Drawing on online as well as community resources, ADVICE WELL TAKEN: Folk tales of digital salvation intends to create an ethnography, documenting the folk strategies around the uses of technology, with a specific focus on saving damaged or dying devices, and the sharing of mythologies to explain the obfuscated workings of algorithms used in social media applications. The project will take the shape of a book as well as a video piece. While the intended publication will aim to document socially adapted ‘strategies’ — ways individuals ‘protect themselves’ from algorithms, as well as how to protect devices from whatever disasters may occur to them or ultimately how to repair a broken device. The video will document the interviews performed in gathering information for the publication itself, as well as containing found footage from the internet — where most of ‘techlore’ (folklore about technology) is shared.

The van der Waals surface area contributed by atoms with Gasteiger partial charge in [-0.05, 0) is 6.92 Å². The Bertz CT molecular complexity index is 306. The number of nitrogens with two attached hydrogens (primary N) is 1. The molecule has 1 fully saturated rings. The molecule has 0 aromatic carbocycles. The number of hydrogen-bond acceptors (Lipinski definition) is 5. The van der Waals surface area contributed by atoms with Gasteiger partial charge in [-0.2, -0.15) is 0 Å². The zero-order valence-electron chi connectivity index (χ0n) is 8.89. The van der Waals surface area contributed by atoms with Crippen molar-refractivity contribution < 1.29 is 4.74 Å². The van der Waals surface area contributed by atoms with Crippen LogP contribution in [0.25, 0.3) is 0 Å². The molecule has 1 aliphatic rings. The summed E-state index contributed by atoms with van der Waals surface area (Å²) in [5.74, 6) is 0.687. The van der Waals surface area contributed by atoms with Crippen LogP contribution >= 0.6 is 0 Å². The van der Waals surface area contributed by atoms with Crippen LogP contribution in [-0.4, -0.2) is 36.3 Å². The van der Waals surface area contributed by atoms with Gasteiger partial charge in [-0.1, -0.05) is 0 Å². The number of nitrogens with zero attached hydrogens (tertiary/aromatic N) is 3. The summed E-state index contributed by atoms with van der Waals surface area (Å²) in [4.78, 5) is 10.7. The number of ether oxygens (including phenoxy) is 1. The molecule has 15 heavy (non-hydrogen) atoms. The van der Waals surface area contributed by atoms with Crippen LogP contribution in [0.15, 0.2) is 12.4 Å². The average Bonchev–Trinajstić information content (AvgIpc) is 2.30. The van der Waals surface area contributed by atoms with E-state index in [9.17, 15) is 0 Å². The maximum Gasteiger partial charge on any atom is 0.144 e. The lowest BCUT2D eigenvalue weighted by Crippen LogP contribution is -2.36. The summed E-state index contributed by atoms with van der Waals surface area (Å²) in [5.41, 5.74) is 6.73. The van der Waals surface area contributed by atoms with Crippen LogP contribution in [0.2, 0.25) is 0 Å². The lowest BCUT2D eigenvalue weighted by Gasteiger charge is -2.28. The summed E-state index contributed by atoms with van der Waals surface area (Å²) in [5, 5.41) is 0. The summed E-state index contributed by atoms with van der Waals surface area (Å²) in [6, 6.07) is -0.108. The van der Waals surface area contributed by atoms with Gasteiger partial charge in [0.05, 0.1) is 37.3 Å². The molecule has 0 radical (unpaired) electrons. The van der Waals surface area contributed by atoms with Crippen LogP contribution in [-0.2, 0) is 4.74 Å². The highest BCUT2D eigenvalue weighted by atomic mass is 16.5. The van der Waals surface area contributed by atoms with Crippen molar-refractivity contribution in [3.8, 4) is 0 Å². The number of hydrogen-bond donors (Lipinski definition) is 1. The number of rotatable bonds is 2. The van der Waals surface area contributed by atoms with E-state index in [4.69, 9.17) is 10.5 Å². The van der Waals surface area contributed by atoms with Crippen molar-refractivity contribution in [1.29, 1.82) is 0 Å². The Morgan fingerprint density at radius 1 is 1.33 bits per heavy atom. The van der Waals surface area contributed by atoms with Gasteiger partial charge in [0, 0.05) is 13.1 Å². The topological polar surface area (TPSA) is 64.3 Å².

In Dialogue: Artist Talk with IMPAKT - Center for Media Culture, Utrecht
IMPAKT: During your EMAP residency you are working on a new work: ADVICE WELL TAKEN: Folk tales of digital salvation. Can you tell us a bit more about the project and what inspired you?